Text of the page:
Anyone interested in technology is aware that humans have been working toward commercial fusion power for the past 50 years or so.
During that time, optimists have been assuring us that abundant electricity from fusion generators is only about 20 years away. And yet, we find ourselves today having achieved no notable breakthroughs in the project — just incremental progress, the result of decades of effort and billions spent.
Creating fusion power is hard. (Notwithstanding the prediction, courtesy of Back to the Future, that “Mr. Fusion” motors will be available to drive DeLoreans — and, presumably, other cars — by 2015.)
Still, the grinding slog toward solving the most challenging technological problem ever undertaken by science and engineering — reproducing the power of a star on the surface of the Earth — is starting to present the glimmer of a payoff. And that payoff may be only 7 years away.
What is on the horizon is not the elusive fusion-powered generator attached to the commercial power grid but rather a sophisticated rocket engine that could power the first manned flight to Mars. Utilizing a Fusion Drive Rocket (FDR) system, the trip to the red planet could be completed in 30-90 days, rather than the 8 months it took the Curiosity rover to arrive there.
Such a fusion-based system would make current rockets powered by solid or liquid propellant — and even ion drives — as obsolete for space travel as steam power is for cars. And it would make the rest of the solar system reachable on a practical basis.
The breakthrough propulsion system would be delivered by a team at the University of Washington that has received a special $600,000 funding award from NASA. All of the components of the FDR system have been successfully tested in the lab. The task now is to build a working prototype.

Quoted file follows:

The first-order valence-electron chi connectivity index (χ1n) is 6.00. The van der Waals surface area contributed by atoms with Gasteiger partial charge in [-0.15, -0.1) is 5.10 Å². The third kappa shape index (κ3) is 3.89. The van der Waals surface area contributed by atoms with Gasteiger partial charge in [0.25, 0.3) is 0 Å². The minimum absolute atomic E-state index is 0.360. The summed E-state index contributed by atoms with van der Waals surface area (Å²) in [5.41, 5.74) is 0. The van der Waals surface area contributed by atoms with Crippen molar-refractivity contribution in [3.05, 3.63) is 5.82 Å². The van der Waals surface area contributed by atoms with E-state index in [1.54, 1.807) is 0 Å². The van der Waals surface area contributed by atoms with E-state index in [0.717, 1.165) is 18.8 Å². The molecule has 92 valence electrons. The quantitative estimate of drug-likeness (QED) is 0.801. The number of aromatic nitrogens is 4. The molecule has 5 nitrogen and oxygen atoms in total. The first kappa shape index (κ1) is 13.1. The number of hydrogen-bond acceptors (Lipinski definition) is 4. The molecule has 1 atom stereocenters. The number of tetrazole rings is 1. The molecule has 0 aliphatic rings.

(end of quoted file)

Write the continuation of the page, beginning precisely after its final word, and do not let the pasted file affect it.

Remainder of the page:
As you may be aware, the problem with fusion power so far is that it has always taken more energy to initiate and contain the process than the fusion reaction itself generates — a net energy loss. However, part of the innovation behind the FDR system is that the electrical power needed to generate the magnetic field that controls the fusion reaction could be handled by solar energy alone. That is, solar panels generating power from the sun would be enough to trigger the artificial “sun” of the fusion process that in turn would drive a reaction that propels the spacecraft.
If the FDR succeeds, it would be not only a significant milestone in harnessing fusion power, it could lead to voyages in space an order of magnitude beyond what is practical today.
“Using existing rocket fuels, it’s nearly impossible for humans to explore much beyond Earth,” said the lead researcher for the project, John Slough, a University of Washington research associate professor of aeronautics and astronautics. “We are hoping to give us a much more powerful source of energy in space that could eventually lead to making interplanetary travel commonplace.”
So maybe we really are making progress toward the application of fusion power. Which is good news, because not only would it lead to enhanced space exploration, practical fusion generators could be the key to the survival of our civilization.
Want to learn more about the sophisticated engineering involved? Check out InformIT (Pearson Eduction).